Windows 7 : Installing and Removing Hardware (part 3) - Not-So-Hot-Pluggable Devices - Installing more memory, Installing a second hard drive

6/10/2013 2:41:38 AM

4.2. Installing more memory (RAM)

Installing more RAM isn't exactly like installing other devices, because you're not likely to get any feedback at all on the Windows desktop when you're done. RAM is such an integral part of the computer that it doesn't really get "installed." The processor just detects it as soon as you turn on the power. One of the few places you'd even see that you have more RAM is on the General tab of the System Properties dialog box.

The key consideration to adding more RAM is finding the right type of memory. You need to match the type and speed of your existing RAM chip, and you need an available DIMM slot on the motherboard. Also, every motherboard has a limit as to the maximum speed and type of memory it can handle. When you build a PC, you know exactly what's involved. But when you buy a prebuilt PC, it's not always easy to find out what you need to know.

Figure 10. Slots on a computer motherboard.

Figure 11. A sample expansion card.

Upgrading the CPU

Every motherboard has a certain maximum CPU speed it can handle. You won't know what that is unless you can get the specs on your exact motherboard. Rather than try to upgrade just the CPU, you'd probably be better off upgrading the motherboard, CPU, and RAM while you're at it. That way you can speed up everything, but still use your existing hard drive, CD/DVD drive, mouse, keyboard, monitor, and everything else. Or, for a little extra, you can probably purchase a new PC almost as inexpensively as upgrading your old one.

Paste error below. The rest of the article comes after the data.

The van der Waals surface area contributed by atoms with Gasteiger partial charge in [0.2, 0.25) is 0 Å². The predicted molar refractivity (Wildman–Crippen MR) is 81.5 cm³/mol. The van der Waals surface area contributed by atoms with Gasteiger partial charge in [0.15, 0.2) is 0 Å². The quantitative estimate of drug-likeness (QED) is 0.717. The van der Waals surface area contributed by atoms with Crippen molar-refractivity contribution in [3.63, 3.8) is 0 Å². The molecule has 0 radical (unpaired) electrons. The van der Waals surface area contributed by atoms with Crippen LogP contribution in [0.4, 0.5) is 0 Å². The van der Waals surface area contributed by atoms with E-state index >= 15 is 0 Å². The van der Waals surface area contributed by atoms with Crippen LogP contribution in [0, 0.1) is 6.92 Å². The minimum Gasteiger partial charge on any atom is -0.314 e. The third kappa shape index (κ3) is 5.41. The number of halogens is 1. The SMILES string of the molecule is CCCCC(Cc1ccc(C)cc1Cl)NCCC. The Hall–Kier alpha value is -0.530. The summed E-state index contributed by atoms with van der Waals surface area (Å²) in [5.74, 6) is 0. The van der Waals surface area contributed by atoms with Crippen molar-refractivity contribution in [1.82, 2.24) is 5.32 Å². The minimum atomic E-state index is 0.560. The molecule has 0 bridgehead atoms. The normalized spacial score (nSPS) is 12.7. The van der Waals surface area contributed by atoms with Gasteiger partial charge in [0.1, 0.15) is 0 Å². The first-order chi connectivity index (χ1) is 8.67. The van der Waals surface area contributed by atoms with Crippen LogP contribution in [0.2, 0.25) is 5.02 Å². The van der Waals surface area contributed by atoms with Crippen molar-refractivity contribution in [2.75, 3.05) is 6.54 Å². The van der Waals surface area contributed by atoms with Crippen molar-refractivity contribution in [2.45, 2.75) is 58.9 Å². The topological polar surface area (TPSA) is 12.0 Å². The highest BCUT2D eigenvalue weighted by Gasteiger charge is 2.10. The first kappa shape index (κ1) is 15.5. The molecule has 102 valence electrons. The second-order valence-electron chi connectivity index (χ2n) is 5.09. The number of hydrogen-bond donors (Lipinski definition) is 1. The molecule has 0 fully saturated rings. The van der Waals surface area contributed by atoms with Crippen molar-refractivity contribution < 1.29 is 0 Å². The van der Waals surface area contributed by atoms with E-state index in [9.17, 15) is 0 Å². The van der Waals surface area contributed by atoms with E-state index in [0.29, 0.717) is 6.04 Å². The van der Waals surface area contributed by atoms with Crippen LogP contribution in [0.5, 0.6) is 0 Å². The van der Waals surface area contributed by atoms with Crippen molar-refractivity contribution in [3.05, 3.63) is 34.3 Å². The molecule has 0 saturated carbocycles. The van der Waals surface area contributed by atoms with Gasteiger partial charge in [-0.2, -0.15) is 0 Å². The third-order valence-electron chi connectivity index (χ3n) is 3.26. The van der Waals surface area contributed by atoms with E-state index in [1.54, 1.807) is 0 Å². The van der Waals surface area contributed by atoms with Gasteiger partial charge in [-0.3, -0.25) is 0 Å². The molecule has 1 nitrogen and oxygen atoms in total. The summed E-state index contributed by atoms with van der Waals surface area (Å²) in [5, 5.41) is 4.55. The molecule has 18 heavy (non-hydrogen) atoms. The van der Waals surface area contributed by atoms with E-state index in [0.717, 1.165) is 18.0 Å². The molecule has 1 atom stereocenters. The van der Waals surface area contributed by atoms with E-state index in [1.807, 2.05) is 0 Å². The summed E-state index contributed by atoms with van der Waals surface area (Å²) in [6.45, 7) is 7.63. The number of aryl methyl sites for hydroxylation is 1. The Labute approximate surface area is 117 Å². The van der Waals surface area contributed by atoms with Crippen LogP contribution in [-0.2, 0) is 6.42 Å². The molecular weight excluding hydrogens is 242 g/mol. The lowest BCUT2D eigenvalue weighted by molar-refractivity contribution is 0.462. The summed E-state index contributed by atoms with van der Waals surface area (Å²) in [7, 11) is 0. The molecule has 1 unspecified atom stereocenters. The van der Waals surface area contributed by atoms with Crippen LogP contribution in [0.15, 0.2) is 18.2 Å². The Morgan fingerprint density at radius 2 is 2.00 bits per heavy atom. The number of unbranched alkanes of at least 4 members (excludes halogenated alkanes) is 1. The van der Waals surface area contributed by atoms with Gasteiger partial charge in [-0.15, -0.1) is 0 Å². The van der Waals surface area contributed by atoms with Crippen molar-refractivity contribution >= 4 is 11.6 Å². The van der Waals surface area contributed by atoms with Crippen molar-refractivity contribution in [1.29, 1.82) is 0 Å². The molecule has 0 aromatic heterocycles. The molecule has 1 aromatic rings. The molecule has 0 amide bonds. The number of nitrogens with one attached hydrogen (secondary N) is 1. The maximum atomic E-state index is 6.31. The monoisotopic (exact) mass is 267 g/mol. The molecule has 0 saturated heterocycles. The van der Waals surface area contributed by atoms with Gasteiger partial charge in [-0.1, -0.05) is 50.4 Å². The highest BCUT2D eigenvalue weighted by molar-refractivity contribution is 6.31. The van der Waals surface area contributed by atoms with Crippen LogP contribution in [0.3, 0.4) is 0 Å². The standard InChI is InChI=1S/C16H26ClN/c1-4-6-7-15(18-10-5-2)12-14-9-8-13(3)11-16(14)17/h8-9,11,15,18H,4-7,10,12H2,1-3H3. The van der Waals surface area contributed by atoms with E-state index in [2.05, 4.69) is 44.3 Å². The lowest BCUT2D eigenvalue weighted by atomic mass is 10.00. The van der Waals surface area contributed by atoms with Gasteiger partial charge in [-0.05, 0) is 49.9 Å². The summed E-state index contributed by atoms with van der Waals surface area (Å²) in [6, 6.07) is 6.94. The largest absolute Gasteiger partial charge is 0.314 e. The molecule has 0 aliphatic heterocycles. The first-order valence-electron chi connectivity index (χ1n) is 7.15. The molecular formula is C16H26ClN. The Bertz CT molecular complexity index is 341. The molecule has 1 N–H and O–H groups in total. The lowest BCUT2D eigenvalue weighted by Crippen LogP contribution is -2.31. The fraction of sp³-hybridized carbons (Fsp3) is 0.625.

A barebones kit might be the best way to go. With a barebones kit you can get a motherboard, CPU, RAM, and power supply already assembled in a new case. You then transfer your existing hard drive, CD drive, mouse, keyboard, monitor, and everything else to that new case. You get the benefits of a newer, faster computer without the expense of buying an entirely new PC.

Your best bet is to go to the computer manufacturer's Web site and find the main Web page for your exact model of computer. You can often find out exactly what type and speed of RAM chip is currently installed using that method. PNY (a company that sells RAM chips) has a Memory Configurator link on its home page ( When you click that link, it asks some basic questions about your system and then tells you which RAM chips will work with that system.

The PNY site also has installation guides, which might help you get the feel for what you'll be doing when you purchase more RAM. Remember, you have to look inside the computer and see if you even have an available slot for adding more RAM first.

Even so, installing more RAM isn't really something for the technologically timid to undertake. Even the slightest mistake could prevent the computer from starting at all. If the speed of the new chip doesn't exactly match the speed of the existing chip, the computer will start but you're likely to end up with endless error messages when you try to do just about anything.

4.3. Installing a second hard drive